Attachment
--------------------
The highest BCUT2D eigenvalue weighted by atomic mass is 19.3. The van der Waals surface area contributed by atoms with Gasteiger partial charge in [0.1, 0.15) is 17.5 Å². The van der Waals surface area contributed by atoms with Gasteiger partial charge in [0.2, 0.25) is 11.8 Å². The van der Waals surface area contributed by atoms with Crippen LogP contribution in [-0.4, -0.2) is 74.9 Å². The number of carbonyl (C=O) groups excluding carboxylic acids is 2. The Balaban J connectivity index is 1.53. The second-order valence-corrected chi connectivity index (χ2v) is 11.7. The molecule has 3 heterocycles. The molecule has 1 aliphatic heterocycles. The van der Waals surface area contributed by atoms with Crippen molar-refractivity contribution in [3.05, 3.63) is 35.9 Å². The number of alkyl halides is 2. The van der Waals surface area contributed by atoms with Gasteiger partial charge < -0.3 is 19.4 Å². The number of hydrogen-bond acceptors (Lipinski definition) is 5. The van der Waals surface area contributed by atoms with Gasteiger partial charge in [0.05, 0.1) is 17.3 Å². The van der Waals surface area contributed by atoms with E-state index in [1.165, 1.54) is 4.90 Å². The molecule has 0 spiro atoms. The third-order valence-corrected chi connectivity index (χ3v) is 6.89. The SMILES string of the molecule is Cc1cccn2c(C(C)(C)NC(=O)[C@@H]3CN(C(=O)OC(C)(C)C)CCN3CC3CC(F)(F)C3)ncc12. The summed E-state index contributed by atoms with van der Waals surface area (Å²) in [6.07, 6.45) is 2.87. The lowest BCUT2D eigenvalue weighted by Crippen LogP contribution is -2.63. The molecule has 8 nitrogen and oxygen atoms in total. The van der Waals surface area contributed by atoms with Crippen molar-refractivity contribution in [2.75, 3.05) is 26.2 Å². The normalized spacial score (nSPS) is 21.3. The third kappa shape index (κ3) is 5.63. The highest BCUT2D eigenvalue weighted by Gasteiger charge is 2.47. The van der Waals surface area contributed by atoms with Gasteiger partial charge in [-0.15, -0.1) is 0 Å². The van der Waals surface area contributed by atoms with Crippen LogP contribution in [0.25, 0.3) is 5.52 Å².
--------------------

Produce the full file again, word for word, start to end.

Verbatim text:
The highest BCUT2D eigenvalue weighted by atomic mass is 19.3. The van der Waals surface area contributed by atoms with Gasteiger partial charge in [0.1, 0.15) is 17.5 Å². The van der Waals surface area contributed by atoms with Gasteiger partial charge in [0.2, 0.25) is 11.8 Å². The van der Waals surface area contributed by atoms with Crippen LogP contribution in [-0.4, -0.2) is 74.9 Å². The number of carbonyl (C=O) groups excluding carboxylic acids is 2. The Balaban J connectivity index is 1.53. The second-order valence-corrected chi connectivity index (χ2v) is 11.7. The molecule has 3 heterocycles. The molecule has 1 aliphatic heterocycles. The van der Waals surface area contributed by atoms with Crippen molar-refractivity contribution in [3.05, 3.63) is 35.9 Å². The number of alkyl halides is 2. The van der Waals surface area contributed by atoms with Gasteiger partial charge < -0.3 is 19.4 Å². The number of hydrogen-bond acceptors (Lipinski definition) is 5. The van der Waals surface area contributed by atoms with Gasteiger partial charge in [0.05, 0.1) is 17.3 Å². The van der Waals surface area contributed by atoms with E-state index in [1.165, 1.54) is 4.90 Å². The molecule has 0 spiro atoms. The third-order valence-corrected chi connectivity index (χ3v) is 6.89. The SMILES string of the molecule is Cc1cccn2c(C(C)(C)NC(=O)[C@@H]3CN(C(=O)OC(C)(C)C)CCN3CC3CC(F)(F)C3)ncc12. The summed E-state index contributed by atoms with van der Waals surface area (Å²) in [6.07, 6.45) is 2.87. The lowest BCUT2D eigenvalue weighted by Crippen LogP contribution is -2.63. The molecule has 8 nitrogen and oxygen atoms in total. The van der Waals surface area contributed by atoms with Crippen molar-refractivity contribution in [2.75, 3.05) is 26.2 Å². The normalized spacial score (nSPS) is 21.3. The third kappa shape index (κ3) is 5.63. The highest BCUT2D eigenvalue weighted by Gasteiger charge is 2.47. The van der Waals surface area contributed by atoms with Gasteiger partial charge in [-0.15, -0.1) is 0 Å². The van der Waals surface area contributed by atoms with Crippen LogP contribution in [0.25, 0.3) is 5.52 Å².